Together with our preceding models describing G·U, U·G, A·C and A·A mismatches in codon–anticodon duplexes bound in the 70S decoding centre, the present models with pyrimidine–pyrimidine U·U mismatches consolidate the translation fidelity mechanism put forward by us earlier29,30. In this mechanism, the ribosome responds identically on binding of cognate or near-cognate tRNA by enveloping the codon–anticodon duplex in a rigid universal mould of the ‘closed’ decoding centre, which favours the Watson–Crick geometry of codon–anticodon base pairs. It is crucial to emphasize that when near-cognate tRNA with a mismatch to the mRNA codon binds to the decoding centre (during initial selection and proofreading steps), the number of hydrogen bonds between the minor groove of the near-cognate codon–anticodon helix and the ‘closed’ decoding centre elements is the same as would be the case during binding of the cognate tRNA. Therefore, the ribosome is incapable to distinguish between these states by the minor groove geometry of codon–anticodon base pairs. However, in contrast to cognate tRNAs that will stably pair to the mRNA codon by canonical Watson–Crick interactions, near-cognate tRNAs with a mismatch to the codon will be more likely to dissociate from the ribosome because of the strict restraints imposed by the tertiary structure of tRNA and elements of the ‘closed’ decoding centre on the codon–anticodon helix. This pressure constitutes the discriminatory force by preventing the following conformational changes: (a) widening of the codon–anticodon helix needed to accommodate bulky non-canonical pairs (for example, A·A pair); (b) narrowing of the codon–anticodon helix necessary for proper pairing interaction in pyrimidine–pyrimidine pairs (for example, U·U pair); or (c) shift of nucleobases towards minor or major groove, characteristic of, for example, wobble G·U pair. The third base pair of the codon–anticodon duplex contributes in a different manner, compared with the first two positions. Its role in decoding is linked to the base pair nature, the indirect restraints imposed by the decoding centre and the presence of the modification groups that influence conformations of the tRNA ASL and the codon–anticodon helix. An additional discriminatory role at the proofreading step can be performed by the tails of some ribosomal proteins that selectively stabilize cognate tRNA substrates51. The rare translational mistakes caused by the incorporation of near-cognate tRNAs are reasoned mostly by the ability of some tRNAs to form Watson–Crick-like base pairs via ionization or tautomerism29, or in some cases a mismatch randomly escapes discrimination by preserving geometry close to the Watson–Crick pair30. The present decoding mechanism further establishes that discrimination between tRNAs is primarily founded on spatial fit29,30,48 rather than on the number of hydrogen bonds between the ‘closed’ decoding centre and the codon–anticodon duplex35.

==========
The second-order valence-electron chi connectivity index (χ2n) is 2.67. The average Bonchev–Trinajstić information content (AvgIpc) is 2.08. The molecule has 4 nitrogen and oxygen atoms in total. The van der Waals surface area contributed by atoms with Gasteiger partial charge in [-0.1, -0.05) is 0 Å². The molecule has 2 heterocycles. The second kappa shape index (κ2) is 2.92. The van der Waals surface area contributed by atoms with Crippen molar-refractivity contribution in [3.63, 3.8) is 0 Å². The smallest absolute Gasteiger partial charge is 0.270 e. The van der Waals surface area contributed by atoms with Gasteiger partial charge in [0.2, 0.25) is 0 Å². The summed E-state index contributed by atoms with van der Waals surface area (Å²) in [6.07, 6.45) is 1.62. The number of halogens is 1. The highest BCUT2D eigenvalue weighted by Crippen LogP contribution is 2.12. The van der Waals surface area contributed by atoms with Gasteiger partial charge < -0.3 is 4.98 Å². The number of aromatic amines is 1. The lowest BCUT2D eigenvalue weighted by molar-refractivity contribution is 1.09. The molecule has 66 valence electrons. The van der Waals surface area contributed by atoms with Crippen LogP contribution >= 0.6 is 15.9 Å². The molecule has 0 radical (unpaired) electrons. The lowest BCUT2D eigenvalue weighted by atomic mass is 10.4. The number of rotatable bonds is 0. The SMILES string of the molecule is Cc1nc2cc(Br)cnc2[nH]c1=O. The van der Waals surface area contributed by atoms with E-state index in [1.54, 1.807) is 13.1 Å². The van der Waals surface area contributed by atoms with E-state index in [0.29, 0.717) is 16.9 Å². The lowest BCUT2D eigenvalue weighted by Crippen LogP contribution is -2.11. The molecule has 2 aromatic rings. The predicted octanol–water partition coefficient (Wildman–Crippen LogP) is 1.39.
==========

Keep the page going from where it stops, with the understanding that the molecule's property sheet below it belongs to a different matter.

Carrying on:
Uncharged, native individual tRNALysSUU and tRNAfMetCAU from E. coli were purchased from Chemical Block (Russia). The mRNA constructs whose sequences are specified below were from Thermo Scientific (USA) and deprotected following the supplier procedure. All mRNA constructs contained identical sequence 5′-GGCAAGGAGGUAAAA-3′ at the 5′-end, which was followed by 5′-AUGAAAA6-3′ (mRNA-1), 5′-AUGAAGA9-3′ (mRNA-2), 5′-AUGUAAA9-3′ (mRNA-3) or 5′-AUGAUAA9-3′ (mRNA-4). Aminoglycoside antibiotic paromomycin was purchased from Sigma-Aldrich.

Purification of the ribosomes